There are many causes of depression, post-traumatic stress disorder, and anxiety. One such cause I have found is the inability to respect the boundary lines of others and set healthy boundary lines of our own.
Whether it is family, friends, romantic, acquaintance, or business relationships, etc. you MUST learn to set healthy boundary lines and learn to respect the boundary lines of others.
For example, if you love green and the loved ones in your life or acquaintances love blue, if the latter group insist you must love blue, it is important you don’t just succumb to the pressure because you don’t want to disturb the status quo, or you desperately want to be accepted or belong. This is because when you do, the essence of who you are begins to erode. It eats at you daily. Worse, your loved ones, friends, acquaintances, etc. will bring all things blue to you, expect you to participate in all things blue; and if you ever have the courage to say, I actually love green not blue, you better believe that many times than not, the response to your final assertion that you love green will result in isolation, ostracizing you, and acting like you committed a crime.
Be clear you love green from the onset and reinforce it continually till they learn to respect that you love green, not blue.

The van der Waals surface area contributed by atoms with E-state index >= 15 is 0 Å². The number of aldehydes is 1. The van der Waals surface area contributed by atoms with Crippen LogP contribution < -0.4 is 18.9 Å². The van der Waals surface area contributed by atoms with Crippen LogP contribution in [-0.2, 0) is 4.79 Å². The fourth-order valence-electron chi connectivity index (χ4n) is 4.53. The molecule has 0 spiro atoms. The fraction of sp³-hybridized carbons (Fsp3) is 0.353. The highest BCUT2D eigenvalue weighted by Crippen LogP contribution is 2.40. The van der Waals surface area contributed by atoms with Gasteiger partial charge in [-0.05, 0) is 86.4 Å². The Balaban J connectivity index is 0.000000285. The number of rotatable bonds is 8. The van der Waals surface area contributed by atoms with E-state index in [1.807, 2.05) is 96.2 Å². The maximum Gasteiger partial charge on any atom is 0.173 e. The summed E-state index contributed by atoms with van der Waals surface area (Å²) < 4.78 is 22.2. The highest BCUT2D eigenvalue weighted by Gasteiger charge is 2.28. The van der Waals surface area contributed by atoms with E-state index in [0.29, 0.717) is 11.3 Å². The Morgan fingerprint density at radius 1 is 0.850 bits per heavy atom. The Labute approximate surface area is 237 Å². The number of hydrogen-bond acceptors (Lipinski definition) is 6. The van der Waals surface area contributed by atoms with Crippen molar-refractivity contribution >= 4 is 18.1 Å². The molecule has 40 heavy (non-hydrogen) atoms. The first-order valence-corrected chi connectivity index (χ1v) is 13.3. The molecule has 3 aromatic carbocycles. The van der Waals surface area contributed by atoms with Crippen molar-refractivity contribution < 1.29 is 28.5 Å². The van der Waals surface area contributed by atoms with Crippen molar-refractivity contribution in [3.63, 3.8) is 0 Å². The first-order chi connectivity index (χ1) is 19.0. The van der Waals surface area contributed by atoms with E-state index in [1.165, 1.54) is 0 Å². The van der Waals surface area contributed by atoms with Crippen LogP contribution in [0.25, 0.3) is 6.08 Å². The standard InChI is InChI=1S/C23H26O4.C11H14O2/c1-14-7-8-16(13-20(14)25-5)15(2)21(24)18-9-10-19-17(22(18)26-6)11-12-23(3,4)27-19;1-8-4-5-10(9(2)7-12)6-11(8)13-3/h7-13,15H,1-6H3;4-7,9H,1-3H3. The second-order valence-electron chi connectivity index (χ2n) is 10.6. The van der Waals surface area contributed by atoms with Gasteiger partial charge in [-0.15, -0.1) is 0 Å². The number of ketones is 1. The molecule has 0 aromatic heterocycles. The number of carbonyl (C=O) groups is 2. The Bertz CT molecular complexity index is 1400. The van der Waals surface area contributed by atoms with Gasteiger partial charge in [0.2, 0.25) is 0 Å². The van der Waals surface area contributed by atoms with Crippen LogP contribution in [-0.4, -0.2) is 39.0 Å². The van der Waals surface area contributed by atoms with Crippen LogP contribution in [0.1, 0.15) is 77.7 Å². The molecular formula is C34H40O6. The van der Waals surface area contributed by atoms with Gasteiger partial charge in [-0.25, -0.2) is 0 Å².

On the flip side, don’t expect everyone else to respect your boundary lines, but you don’t their own. You love green, they love blue. YOU CANNOT AND SHOULD NOT force them to love green. THEY DON’T. They can tolerate, support, or reject your love for green, and IT IS OKAY. Learn to move solo with the conviction of your own values and beliefs, so that it not only helps you improve your relationships but equally, and very importantly it helps with your self-esteem.
When you fail to set your own healthy boundary lines and respect that of others, it often will and does lead to feeling rejected, low self-esteem, and experiencing a continuous emotional roller coaster of highs and lows, depending on if you are validated on a given day or not. Don’t do that to yourself.
Republished article supporting mental health and wellness awareness.